Motion and Forces: Newton’s First Law of Motion

This physical science activity explores motion and force with students who are visually impaired to help them better understand Newton's First Law of Motion.

The activity described below gets everyone’s attention! Students with a visual impairment benefit from a chance to feel the weight of the various items placed on the tablecloth, as well as a chance to examine the table before and after the table cloth is pulled.


Inertia – the tendency of an object to keep its motion


Place a book on your desk. Does the book move? Unless you push the book, it will stay put just the way you left it. Imagine a spacecraft moving through space. When the engines are turned off the spacecraft will coast through space at the same speed and in the same direction. The book and spacecraft have inertia. Because of inertia, an object at rest rends to stay at rest. An object in motion tends to keep moving at a constant speed in a straight line.

book on a desk
Book on a desk

Newton’s First Law

Newton’s first law of motion explains how inertia affects moving and nonmoving objects. Newton’s first law states that an object will remain at rest or move at a constant speed in a straight line unless it is acted on by an unbalanced force. According to Newton’s first law, an unbalanced force is needed to move the book on your desk. You could supply the force by pushing the book. An unbalanced force is needed to change the speed or direction of the spacecraft. This force could be supplied by the spacecraft’s engine.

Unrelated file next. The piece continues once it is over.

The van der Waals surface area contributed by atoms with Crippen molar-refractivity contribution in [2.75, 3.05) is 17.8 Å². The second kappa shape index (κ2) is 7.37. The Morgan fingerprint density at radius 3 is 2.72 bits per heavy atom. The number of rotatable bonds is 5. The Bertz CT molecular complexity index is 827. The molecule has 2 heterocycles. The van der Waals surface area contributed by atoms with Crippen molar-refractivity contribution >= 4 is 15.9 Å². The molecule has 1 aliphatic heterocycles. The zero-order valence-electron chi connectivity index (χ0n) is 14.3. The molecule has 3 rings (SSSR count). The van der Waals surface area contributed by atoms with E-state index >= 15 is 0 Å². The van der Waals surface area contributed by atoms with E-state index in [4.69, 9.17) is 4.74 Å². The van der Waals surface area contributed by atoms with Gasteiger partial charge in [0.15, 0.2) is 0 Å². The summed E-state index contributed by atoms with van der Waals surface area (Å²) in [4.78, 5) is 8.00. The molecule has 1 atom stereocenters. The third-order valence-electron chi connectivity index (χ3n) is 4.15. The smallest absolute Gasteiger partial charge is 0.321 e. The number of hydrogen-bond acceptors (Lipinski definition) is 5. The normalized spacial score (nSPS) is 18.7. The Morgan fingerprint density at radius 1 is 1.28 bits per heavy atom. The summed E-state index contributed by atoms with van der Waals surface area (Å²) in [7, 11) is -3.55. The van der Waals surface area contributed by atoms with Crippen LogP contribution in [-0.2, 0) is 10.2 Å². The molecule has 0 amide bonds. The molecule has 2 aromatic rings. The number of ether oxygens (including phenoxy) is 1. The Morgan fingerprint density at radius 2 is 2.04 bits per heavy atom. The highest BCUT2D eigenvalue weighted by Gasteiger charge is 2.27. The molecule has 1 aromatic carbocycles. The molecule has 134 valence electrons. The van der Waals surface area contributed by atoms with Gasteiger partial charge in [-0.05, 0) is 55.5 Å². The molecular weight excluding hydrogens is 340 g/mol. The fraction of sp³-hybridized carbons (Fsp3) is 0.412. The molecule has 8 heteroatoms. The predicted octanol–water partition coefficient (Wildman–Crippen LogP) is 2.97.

Effects of Inertia

You can see the effects of inertia everywhere. In baseball, for example, to overcome inertia a base runner has to “round” the bases instead of making sharp turns. As a more familiar example of inertia, think about riding in a car. You and the car have inertia. If the car comes to a sudden stop, your body tends to keep moving forward. When the car starts moving again, your body tends to stay at rest. You move forward because the car seat exerts an unbalanced force on your body.



  1. Start with the tablecloth on a table or desk.
  2. Set the table as if for dinner.
  3. Notice the difference in mass of each object. The book has the most mass and the napkin has the least.
  4. Try the magician’s trick of grabbing the edges of the table cloth and then quickly jerk it out from under the items on the table.
  5. Hopefully you’ll notice that the napkin flew off (less inertia), and things like the silverware, plates and book stayed put.

Questions and Conclusions

  1. In space, a spacecraft with its engines turned off will move with constant speed in the same __.
  2. A book will not move by itself because it has __.
  3. A book will remain at rest unless it is acted on by an __ force.
  4. When a car stops suddenly, your body tends to keep moving __.
  5. Newton’s first law explains how inertia affects moving and __ objects.

NGSS Standards

Motion and Forces:

Article and activity adapted from Concepts and Challenges: Physical Science, Fourth Edition. Parsippany, NJ: Globe Fearon Inc., Pearson Learning Group, 2009, pages 280 to 281.

Making Science Accessible: A Guide for Teaching Introductory Physics to Students Who Are Blind or Visually Impaired by Michele Engelbrecht and Kate Fraser. Watertown, MA: Perkins School for the Blind. (2010). Download the FREE PDF for this activity.

Return to Accessible Science main page.

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